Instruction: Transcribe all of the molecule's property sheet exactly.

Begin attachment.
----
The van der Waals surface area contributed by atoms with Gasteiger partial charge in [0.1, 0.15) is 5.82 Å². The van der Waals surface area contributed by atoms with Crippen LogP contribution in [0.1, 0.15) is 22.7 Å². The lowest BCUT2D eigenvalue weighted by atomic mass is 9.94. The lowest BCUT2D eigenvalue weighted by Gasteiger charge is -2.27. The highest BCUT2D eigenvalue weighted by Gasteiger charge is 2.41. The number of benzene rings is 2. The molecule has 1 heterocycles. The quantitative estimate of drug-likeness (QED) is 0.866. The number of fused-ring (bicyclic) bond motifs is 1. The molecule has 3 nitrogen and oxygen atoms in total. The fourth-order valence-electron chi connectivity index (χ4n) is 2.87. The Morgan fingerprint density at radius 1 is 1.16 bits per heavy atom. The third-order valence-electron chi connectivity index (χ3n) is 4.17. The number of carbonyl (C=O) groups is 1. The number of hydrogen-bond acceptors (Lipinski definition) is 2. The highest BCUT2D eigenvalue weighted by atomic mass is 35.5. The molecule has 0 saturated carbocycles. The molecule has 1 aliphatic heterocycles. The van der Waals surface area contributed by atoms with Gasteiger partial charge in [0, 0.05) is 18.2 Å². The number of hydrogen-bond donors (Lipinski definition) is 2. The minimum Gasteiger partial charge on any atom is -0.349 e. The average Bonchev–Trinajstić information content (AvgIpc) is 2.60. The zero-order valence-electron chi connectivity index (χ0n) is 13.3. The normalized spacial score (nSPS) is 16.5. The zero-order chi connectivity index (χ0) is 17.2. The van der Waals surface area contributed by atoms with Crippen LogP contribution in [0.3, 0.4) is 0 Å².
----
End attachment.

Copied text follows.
The van der Waals surface area contributed by atoms with Gasteiger partial charge in [0.1, 0.15) is 5.82 Å². The van der Waals surface area contributed by atoms with Crippen LogP contribution in [0.1, 0.15) is 22.7 Å². The lowest BCUT2D eigenvalue weighted by atomic mass is 9.94. The lowest BCUT2D eigenvalue weighted by Gasteiger charge is -2.27. The highest BCUT2D eigenvalue weighted by Gasteiger charge is 2.41. The number of benzene rings is 2. The molecule has 1 heterocycles. The quantitative estimate of drug-likeness (QED) is 0.866. The number of fused-ring (bicyclic) bond motifs is 1. The molecule has 3 nitrogen and oxygen atoms in total. The fourth-order valence-electron chi connectivity index (χ4n) is 2.87. The Morgan fingerprint density at radius 1 is 1.16 bits per heavy atom. The third-order valence-electron chi connectivity index (χ3n) is 4.17. The number of carbonyl (C=O) groups is 1. The number of hydrogen-bond acceptors (Lipinski definition) is 2. The highest BCUT2D eigenvalue weighted by atomic mass is 35.5. The molecule has 0 saturated carbocycles. The molecule has 1 aliphatic heterocycles. The van der Waals surface area contributed by atoms with Gasteiger partial charge in [0, 0.05) is 18.2 Å². The number of hydrogen-bond donors (Lipinski definition) is 2. The minimum Gasteiger partial charge on any atom is -0.349 e. The average Bonchev–Trinajstić information content (AvgIpc) is 2.60. The zero-order valence-electron chi connectivity index (χ0n) is 13.3. The normalized spacial score (nSPS) is 16.5. The zero-order chi connectivity index (χ0) is 17.2. The van der Waals surface area contributed by atoms with Crippen LogP contribution in [0.3, 0.4) is 0 Å².